Room: Minne' Hall 358



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ENG 301

British Literature to 1660

Room: Minne' Hall 358

M W F 11:00-11:50

Winona State University

Dr. Andrew Higl

English Department

Winona State University

ahigl@winona.edu

507-457-5527

Minne’ 320

Office Hours: M 12:00-2:00; T 10:30-12:00; W 12:00-2:00; TH 10:30-12:00

This course will serve as an introduction to British literature of the Middle Ages and the Renaissance. We will begin with Anglo-Saxon (Old English) works such as Beowulf (in translation), then continue with Middle English works such as Chaucer’s Canterbury Tales, then Shakespeare’s King Lear, and then finish with selections from various seventeenth-century writers. In addition to reading some of the more famous works of literature, we will also read some lesser-known works, which ought to help paint a broader picture of medieval and early modern literature, culture, religion, and politics.
Between 700 and 1660, the language, culture, religion, and politics in England underwent a series of major changes. England transitioned from Catholicism to Protestantism. The English monarchy underwent major transformations and upheavals. Language morphed from Old English (unreadable for most modern speakers), to Middle English (still very remote), to Early Modern English (what most assume is Old English!!). We will explore how these changes influence cultural production. Finally, we will consider especially the transition from manuscript to print and the effects of this new technology on the works in this period.
Since this course must cover nearly 1000 years in one semester, we cannot explore every historical transition; nor can we read every literary work. However, we will do our best to survey a selection of literary works and their cultural context.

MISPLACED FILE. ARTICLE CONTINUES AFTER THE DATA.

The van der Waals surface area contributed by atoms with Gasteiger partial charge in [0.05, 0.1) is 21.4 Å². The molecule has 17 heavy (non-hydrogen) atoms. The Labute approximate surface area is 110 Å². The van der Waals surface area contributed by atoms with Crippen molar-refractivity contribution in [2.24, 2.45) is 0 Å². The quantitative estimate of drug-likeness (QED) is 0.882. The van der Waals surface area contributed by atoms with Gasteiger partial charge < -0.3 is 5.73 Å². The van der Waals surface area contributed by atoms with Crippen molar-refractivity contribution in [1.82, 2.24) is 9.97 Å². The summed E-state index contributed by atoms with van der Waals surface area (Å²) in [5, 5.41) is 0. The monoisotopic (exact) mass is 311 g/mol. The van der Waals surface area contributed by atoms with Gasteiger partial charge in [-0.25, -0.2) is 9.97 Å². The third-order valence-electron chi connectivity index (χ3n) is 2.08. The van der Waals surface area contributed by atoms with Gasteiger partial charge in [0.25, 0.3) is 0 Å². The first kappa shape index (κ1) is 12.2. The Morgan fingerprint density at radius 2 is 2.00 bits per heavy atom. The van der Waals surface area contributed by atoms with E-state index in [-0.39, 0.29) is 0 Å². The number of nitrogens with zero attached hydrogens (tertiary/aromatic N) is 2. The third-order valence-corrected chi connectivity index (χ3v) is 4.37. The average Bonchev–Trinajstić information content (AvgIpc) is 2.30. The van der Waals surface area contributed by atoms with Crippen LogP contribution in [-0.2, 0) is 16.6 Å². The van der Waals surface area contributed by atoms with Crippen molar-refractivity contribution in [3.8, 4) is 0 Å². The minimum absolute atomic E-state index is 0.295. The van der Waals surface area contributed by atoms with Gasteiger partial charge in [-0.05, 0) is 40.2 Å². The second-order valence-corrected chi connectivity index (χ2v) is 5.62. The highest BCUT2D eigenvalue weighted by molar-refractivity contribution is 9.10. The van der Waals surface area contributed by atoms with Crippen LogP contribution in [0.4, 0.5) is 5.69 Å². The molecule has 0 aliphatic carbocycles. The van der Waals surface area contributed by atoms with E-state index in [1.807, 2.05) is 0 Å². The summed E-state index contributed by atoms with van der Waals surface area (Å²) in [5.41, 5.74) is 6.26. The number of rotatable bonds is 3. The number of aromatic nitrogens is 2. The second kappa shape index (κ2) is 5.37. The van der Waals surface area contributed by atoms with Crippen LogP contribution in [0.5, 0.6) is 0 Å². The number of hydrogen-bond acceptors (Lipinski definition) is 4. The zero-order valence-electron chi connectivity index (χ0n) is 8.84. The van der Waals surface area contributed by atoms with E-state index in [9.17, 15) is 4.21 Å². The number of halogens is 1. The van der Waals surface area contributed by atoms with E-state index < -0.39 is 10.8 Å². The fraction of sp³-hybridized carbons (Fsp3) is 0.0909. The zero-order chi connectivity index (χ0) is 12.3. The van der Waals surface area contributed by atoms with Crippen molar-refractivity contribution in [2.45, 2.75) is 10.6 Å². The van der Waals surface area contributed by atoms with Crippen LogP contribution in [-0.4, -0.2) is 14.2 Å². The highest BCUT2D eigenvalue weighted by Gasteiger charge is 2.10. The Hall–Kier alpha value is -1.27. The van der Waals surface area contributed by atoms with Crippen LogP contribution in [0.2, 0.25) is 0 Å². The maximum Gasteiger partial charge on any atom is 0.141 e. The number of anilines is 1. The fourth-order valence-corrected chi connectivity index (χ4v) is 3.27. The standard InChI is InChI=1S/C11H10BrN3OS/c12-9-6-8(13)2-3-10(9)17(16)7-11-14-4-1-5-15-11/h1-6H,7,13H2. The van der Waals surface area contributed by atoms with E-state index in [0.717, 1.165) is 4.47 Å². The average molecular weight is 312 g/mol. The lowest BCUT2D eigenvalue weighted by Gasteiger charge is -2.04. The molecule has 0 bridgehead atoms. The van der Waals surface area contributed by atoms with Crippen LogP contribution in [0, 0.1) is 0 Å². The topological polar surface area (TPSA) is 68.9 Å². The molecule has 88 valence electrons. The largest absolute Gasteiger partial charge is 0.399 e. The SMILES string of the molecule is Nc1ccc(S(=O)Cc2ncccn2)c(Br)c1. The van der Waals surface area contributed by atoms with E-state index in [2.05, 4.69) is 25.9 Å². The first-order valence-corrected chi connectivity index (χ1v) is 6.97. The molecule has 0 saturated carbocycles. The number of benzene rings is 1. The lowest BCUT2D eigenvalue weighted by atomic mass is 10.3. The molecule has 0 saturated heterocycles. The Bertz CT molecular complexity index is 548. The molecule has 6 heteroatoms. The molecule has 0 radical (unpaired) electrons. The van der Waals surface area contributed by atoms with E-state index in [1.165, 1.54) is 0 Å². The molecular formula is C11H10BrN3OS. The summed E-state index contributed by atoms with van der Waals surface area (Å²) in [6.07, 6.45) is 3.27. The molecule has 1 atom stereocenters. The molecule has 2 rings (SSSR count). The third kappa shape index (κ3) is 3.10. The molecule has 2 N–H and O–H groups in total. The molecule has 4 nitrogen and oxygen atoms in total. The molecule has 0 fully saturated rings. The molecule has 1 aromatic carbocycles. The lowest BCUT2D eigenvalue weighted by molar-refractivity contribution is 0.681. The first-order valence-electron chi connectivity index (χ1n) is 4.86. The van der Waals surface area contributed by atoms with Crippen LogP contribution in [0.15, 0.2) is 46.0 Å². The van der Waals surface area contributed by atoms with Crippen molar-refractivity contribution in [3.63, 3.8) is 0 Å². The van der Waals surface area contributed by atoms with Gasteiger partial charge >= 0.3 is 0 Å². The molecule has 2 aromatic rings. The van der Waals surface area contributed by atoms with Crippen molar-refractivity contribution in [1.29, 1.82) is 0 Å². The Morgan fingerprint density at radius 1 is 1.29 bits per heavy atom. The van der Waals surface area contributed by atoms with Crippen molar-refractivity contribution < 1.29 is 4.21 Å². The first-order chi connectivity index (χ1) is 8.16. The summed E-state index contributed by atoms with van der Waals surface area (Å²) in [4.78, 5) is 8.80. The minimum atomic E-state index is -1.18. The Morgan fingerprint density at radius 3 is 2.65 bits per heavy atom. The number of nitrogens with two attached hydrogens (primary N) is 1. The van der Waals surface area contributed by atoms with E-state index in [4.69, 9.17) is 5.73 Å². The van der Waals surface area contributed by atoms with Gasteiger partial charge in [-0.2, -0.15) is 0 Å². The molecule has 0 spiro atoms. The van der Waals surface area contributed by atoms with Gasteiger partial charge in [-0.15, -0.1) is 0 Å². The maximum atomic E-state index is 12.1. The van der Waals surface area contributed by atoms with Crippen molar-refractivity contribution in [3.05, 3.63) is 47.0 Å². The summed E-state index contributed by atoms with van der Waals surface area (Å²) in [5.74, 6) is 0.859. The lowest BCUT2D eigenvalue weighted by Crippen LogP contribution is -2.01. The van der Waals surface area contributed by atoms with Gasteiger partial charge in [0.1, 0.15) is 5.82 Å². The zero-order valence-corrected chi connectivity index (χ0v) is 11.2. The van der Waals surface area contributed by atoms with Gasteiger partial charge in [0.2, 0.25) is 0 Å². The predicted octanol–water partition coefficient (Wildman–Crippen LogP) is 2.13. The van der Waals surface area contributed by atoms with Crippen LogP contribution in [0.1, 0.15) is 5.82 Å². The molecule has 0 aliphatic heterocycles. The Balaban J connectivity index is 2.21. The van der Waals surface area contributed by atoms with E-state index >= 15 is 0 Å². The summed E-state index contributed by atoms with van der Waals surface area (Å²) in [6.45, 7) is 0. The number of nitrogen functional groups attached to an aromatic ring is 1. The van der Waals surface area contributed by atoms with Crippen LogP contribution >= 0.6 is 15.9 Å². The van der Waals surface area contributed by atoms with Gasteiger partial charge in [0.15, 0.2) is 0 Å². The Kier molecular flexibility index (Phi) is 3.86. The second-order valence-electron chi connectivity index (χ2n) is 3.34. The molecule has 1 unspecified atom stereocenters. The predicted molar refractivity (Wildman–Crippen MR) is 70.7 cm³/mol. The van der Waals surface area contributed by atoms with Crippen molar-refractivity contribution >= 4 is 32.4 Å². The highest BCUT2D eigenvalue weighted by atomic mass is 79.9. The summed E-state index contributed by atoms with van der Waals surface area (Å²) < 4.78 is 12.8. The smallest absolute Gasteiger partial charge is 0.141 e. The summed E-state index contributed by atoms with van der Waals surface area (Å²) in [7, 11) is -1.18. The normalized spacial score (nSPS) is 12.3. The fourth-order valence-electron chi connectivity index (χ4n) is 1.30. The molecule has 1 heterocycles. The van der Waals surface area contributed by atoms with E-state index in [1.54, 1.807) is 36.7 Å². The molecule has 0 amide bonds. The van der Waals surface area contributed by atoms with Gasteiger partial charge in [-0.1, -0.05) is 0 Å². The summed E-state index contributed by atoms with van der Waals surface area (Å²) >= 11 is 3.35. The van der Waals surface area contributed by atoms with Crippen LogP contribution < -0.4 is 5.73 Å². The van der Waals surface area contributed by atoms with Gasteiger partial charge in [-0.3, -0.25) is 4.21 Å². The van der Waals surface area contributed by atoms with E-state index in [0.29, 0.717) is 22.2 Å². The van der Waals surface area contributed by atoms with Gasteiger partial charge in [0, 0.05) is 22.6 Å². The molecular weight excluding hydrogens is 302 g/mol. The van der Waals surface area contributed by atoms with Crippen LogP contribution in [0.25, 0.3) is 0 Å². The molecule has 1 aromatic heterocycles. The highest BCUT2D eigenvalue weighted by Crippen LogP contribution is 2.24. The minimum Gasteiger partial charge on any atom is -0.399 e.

The goals of this course are threefold. I hope we will:


  1. Grow as critical readers of works of literature with an awareness of cultural and historical context. These works are historically remote from our present culture yet highly influential on new literary and cultural works. Engaging with difficult and influential works will help us become better readers generally with a broad historical awareness.

  2. Learn to question the textual basis for the works of literature we read, including the material books produced in particular historical moments and, if possible, the processes of revision and change.

  3. Develop a critical voice willing to seek out and express interpretations of literary works and to share these interpretations with others through discussion and writing.


Texts

The Broadview Anthology of British Literature: Concise Edition, Volume A

Various Readings available as PDFs online



Assignments